Genomics of response to immune checkpoint therapies for cancer: implications for precision medicine.
Genome Med. 2018 Nov 29;10(1):93
Authors: Conway JR, Kofman E, Mo SS, Elmarakeby H, Van Allen E
Immune checkpoint blockade (ICB) therapies, which potentiate the body’s natural immune response against tumor cells, have shown immense promise in the treatment of various cancers. Currently, tumor mutational burden (TMB) and programmed death ligand 1 (PD-L1) expression are the primary biomarkers evaluated for clinical management of cancer patients across histologies. However, the wide range of responses has demonstrated that the specific molecular and genetic characteristics of each patient’s tumor and immune system must be considered to maximize treatment efficacy. Here, we review the various biological pathways and emerging biomarkers implicated in response to PD-(L)1 and cytotoxic T lymphocyte-associated antigen 4 (CTLA-4) therapies, including oncogenic signaling pathways, human leukocyte antigen (HLA) variability, mutation and neoantigen burden, microbiome composition, endogenous retroviruses (ERV), and deficiencies in chromatin remodeling and DNA damage repair (DDR) machinery. We also discuss several mechanisms that have been observed to confer resistance to ICB, such as loss of phosphatase and tensin homolog (PTEN), loss of major histocompatibility complex (MHC) I/II expression, and activation of the indoleamine 2,3-dioxygenase 1 (IDO1) and transforming growth factor beta (TGFβ) pathways. Clinical trials testing the combination of PD-(L)1 or CTLA-4 blockade with molecular mediators of these pathways are becoming more common and may hold promise for improving treatment efficacy and response. Ultimately, some of the genes and molecular mechanisms highlighted in this review may serve as novel biological targets or therapeutic vulnerabilities to improve clinical outcomes in patients.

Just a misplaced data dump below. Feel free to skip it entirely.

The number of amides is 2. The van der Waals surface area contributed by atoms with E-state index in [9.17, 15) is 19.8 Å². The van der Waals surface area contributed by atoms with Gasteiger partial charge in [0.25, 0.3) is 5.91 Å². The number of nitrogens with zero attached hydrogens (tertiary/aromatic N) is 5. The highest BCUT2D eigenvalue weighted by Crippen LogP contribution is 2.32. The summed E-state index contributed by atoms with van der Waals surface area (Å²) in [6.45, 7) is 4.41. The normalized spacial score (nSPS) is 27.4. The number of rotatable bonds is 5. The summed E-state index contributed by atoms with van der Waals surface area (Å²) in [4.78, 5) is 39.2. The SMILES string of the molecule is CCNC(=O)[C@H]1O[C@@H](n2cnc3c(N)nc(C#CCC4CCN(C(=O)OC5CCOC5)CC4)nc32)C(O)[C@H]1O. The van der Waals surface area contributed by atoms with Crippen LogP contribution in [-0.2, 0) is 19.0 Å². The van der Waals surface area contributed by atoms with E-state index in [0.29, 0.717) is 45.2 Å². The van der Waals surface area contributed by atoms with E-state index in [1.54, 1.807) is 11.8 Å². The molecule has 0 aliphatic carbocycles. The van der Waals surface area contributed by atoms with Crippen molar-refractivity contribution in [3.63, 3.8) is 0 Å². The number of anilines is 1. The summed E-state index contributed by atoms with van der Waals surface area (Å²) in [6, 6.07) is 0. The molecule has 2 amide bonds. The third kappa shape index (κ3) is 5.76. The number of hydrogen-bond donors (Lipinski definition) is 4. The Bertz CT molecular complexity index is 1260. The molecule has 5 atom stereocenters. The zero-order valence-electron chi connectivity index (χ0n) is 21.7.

PMID: 30497521 [PubMed – in process]